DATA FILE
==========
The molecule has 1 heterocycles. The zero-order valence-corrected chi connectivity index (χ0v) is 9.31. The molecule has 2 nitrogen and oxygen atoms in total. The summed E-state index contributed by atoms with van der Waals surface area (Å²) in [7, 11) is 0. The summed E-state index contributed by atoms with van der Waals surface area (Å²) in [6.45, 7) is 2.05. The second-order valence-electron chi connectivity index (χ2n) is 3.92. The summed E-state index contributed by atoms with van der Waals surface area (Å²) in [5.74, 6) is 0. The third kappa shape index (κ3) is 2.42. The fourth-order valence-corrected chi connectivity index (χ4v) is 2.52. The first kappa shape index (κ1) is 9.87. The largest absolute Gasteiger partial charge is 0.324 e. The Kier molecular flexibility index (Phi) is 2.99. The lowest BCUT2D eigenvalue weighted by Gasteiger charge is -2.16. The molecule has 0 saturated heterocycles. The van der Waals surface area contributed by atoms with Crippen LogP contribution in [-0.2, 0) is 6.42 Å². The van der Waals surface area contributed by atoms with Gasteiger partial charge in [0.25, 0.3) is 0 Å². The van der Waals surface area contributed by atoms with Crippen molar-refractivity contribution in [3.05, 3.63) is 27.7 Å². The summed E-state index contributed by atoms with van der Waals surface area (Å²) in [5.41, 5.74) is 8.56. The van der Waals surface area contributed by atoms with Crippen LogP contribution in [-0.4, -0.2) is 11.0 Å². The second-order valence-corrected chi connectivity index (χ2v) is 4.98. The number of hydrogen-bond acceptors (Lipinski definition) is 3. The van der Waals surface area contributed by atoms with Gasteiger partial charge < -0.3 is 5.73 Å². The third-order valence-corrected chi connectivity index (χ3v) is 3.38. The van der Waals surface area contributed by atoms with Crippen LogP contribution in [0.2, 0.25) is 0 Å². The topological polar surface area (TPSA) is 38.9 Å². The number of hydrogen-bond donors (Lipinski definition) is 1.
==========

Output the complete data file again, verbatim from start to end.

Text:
The molecule has 1 heterocycles. The zero-order valence-corrected chi connectivity index (χ0v) is 9.31. The molecule has 2 nitrogen and oxygen atoms in total. The summed E-state index contributed by atoms with van der Waals surface area (Å²) in [7, 11) is 0. The summed E-state index contributed by atoms with van der Waals surface area (Å²) in [6.45, 7) is 2.05. The second-order valence-electron chi connectivity index (χ2n) is 3.92. The summed E-state index contributed by atoms with van der Waals surface area (Å²) in [5.74, 6) is 0. The third kappa shape index (κ3) is 2.42. The fourth-order valence-corrected chi connectivity index (χ4v) is 2.52. The first kappa shape index (κ1) is 9.87. The largest absolute Gasteiger partial charge is 0.324 e. The Kier molecular flexibility index (Phi) is 2.99. The lowest BCUT2D eigenvalue weighted by Gasteiger charge is -2.16. The molecule has 0 saturated heterocycles. The van der Waals surface area contributed by atoms with Crippen LogP contribution in [-0.2, 0) is 6.42 Å². The van der Waals surface area contributed by atoms with Gasteiger partial charge in [0.25, 0.3) is 0 Å². The van der Waals surface area contributed by atoms with Crippen molar-refractivity contribution in [3.05, 3.63) is 27.7 Å². The summed E-state index contributed by atoms with van der Waals surface area (Å²) in [5.41, 5.74) is 8.56. The van der Waals surface area contributed by atoms with Crippen LogP contribution in [-0.4, -0.2) is 11.0 Å². The second-order valence-corrected chi connectivity index (χ2v) is 4.98. The number of hydrogen-bond acceptors (Lipinski definition) is 3. The van der Waals surface area contributed by atoms with Gasteiger partial charge < -0.3 is 5.73 Å². The third-order valence-corrected chi connectivity index (χ3v) is 3.38. The van der Waals surface area contributed by atoms with Crippen LogP contribution in [0.2, 0.25) is 0 Å². The topological polar surface area (TPSA) is 38.9 Å². The number of hydrogen-bond donors (Lipinski definition) is 1.